Cheers To Summer!

Last week I was fortunate to score a couple of last minute tickets to the Sox vs. Yanks game. As I was heading into Fenway with my 7 year old daughter along Storrow for a beautiful night at the ball park, traffic came to a sudden stop in a place where those of us who drive this road know that there is only one reason why; an oversized truck on the road. Fast math reinforced my thought when I realized it was ‘moving day’ for college kids. Doh!

Whether you are like me and have kids headed back to school or you are simply one of the lucky ones to live in and around Boston, a small city with over 73 colleges and universities, you can understand the stress that September brings. If the reality slap of ‘back to school’ sales and pumpkin lattes already being served don’t deject you, the migration of 300k students and traffic jams on the Pike will surely get under your skin. They scream to us that summer vacation is officially over!

sangriaInstead of feeling miserable about how quickly summer breezed by, I would like to suggest an elixir that will help settle the nerves and take the edge of the increased minutes to your commute and the shorter hours of sunshine. Hopefully this will ease the transition into my favorite season in New England; Fall.

Here is a simple recipe for Apple Cranberry Sangria. I suggest making this either the night before or prior to leaving for work so it is ready to pour when you arrive at home.


  • 1 bottle white wine
  • 1/2 cup apple juice
  • 1 cup fresh cranberries
  • 1 apple, chopped into small pieces


Add all ingredients to a tall pitcher and stir. Cover and chill for at least 4 hours.


Muscle Strains

A strain, sometimes referred to as a pulled muscle, is a muscle injury produced by excessive tensile stress that causes fibers to tear within the tissue. A muscle strain does not usually result from excess stretch alone, but from a combination of tension and contraction. Muscle strains can develop when excess tension is placed on…

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Shin Splints or Compartment Syndrome?

One of the most common overuse injuries affecting the lower extremity is the condition known as shin splints. While the term shin splints routinely is used, especially among the athletic population, it does not represent a specific clinical pathology. Instead, it describes chronic shin pain resulting from overuse. It occurs in two regions of the…

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An Alternative Approach to Stretching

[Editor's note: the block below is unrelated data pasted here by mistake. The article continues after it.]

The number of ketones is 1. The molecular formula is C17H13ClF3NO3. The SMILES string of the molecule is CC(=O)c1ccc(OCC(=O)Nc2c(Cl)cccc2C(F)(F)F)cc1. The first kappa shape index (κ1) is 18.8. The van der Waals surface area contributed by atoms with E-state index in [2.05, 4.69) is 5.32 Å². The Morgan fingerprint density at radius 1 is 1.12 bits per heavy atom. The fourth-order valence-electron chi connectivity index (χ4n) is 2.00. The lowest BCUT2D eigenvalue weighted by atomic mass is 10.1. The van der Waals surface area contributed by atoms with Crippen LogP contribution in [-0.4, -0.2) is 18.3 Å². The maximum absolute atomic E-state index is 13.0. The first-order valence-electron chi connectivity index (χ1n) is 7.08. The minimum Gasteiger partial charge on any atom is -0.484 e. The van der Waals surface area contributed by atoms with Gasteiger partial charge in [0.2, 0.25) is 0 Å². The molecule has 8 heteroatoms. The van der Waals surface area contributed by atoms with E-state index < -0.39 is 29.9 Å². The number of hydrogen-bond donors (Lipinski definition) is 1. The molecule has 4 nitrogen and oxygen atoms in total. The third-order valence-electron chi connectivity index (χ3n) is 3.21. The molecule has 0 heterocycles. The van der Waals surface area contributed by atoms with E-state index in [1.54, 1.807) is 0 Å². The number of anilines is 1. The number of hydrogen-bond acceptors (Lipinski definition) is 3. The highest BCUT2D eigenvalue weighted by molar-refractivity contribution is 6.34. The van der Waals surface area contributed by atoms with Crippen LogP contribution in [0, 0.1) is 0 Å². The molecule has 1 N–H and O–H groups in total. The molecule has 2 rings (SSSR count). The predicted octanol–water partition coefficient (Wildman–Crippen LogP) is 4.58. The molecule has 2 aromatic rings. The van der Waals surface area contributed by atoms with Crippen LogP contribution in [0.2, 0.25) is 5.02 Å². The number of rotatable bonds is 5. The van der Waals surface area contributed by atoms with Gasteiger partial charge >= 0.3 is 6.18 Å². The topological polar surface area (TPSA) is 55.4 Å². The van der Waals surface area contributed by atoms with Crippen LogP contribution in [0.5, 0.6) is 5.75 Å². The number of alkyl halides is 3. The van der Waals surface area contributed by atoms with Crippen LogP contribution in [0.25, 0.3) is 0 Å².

Clinicians, athletes and rehabilitation specialists advocate stretching as a means for injury prevention and treatment. The primary purpose of any stretching technique is to enhance pliability and flexibility in the soft tissues. It is also routinely incorporated with massage in the treatment of pain and injury conditions. There are many different stretching techniques, which all…

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Ganglion Cysts

The highly refined palpation skills of massage practitioners are such that we often identify tissue abnormalities before the client is aware of them. An indication that we should refer a patient for further evaluation is when we identify something we aren’t sure of but know shouldn’t normally be there. One such example may occur with…

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What Is the “End Feel”?

Some of the most valuable assessment information is derived from relatively simple procedures such as passive range-of-motion tests. While many massage practitioners have been exposed to the fundamental concepts of active and passive range-of-motion testing, most have not learned how to use this information effectively in a clinical environment. In this article, we will focus…

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How Accurate Is That Test?

Physical assessment is considered one of the most accurate ways to assess function of the locomotor tissues of the body. While we can often gain valuable information about structural problems through high-tech diagnostic procedures like X-ray or MRI, these procedures tell us very little about the function of the tissues involved in creating and limiting…

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When Is It Tendinitis?

Tendinitis is one of the most common diagnoses for soft tissue pain resulting from repetitive motion. As repetitive motion disorders have dramatically increased, so has the incidence of tendinitis. However, recent investigations into the cellular nature of tendon pathologies have brought forth interesting discoveries that may alter the way tendinitis is treated. In this month’s…

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